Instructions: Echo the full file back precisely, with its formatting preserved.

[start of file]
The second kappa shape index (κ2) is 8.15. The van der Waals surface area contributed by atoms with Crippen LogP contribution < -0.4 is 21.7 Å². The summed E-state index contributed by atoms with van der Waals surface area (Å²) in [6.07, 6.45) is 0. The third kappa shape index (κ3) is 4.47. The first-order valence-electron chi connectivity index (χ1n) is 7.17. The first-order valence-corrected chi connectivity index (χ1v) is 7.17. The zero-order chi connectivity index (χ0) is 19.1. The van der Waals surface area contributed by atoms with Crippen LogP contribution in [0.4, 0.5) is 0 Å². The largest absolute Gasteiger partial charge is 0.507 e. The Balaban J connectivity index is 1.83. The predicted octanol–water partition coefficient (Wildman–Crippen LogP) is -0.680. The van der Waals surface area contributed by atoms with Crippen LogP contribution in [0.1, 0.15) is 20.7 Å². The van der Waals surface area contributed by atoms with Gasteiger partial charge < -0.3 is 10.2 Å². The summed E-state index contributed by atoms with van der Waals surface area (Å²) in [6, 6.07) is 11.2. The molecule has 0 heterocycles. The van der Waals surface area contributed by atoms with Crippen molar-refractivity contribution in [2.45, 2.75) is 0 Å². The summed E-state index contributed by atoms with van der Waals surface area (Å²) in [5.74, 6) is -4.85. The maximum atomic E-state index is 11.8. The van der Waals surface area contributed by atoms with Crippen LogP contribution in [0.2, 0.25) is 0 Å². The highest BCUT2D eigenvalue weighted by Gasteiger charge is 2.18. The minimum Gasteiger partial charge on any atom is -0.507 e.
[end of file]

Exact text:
The second kappa shape index (κ2) is 8.15. The van der Waals surface area contributed by atoms with Crippen LogP contribution < -0.4 is 21.7 Å². The summed E-state index contributed by atoms with van der Waals surface area (Å²) in [6.07, 6.45) is 0. The third kappa shape index (κ3) is 4.47. The first-order valence-electron chi connectivity index (χ1n) is 7.17. The first-order valence-corrected chi connectivity index (χ1v) is 7.17. The zero-order chi connectivity index (χ0) is 19.1. The van der Waals surface area contributed by atoms with Crippen LogP contribution in [0.4, 0.5) is 0 Å². The largest absolute Gasteiger partial charge is 0.507 e. The Balaban J connectivity index is 1.83. The predicted octanol–water partition coefficient (Wildman–Crippen LogP) is -0.680. The van der Waals surface area contributed by atoms with Crippen LogP contribution in [0.1, 0.15) is 20.7 Å². The van der Waals surface area contributed by atoms with Gasteiger partial charge < -0.3 is 10.2 Å². The summed E-state index contributed by atoms with van der Waals surface area (Å²) in [6, 6.07) is 11.2. The molecule has 0 heterocycles. The van der Waals surface area contributed by atoms with Crippen molar-refractivity contribution in [2.45, 2.75) is 0 Å². The summed E-state index contributed by atoms with van der Waals surface area (Å²) in [5.74, 6) is -4.85. The maximum atomic E-state index is 11.8. The van der Waals surface area contributed by atoms with Crippen LogP contribution in [0.2, 0.25) is 0 Å². The highest BCUT2D eigenvalue weighted by Gasteiger charge is 2.18. The minimum Gasteiger partial charge on any atom is -0.507 e.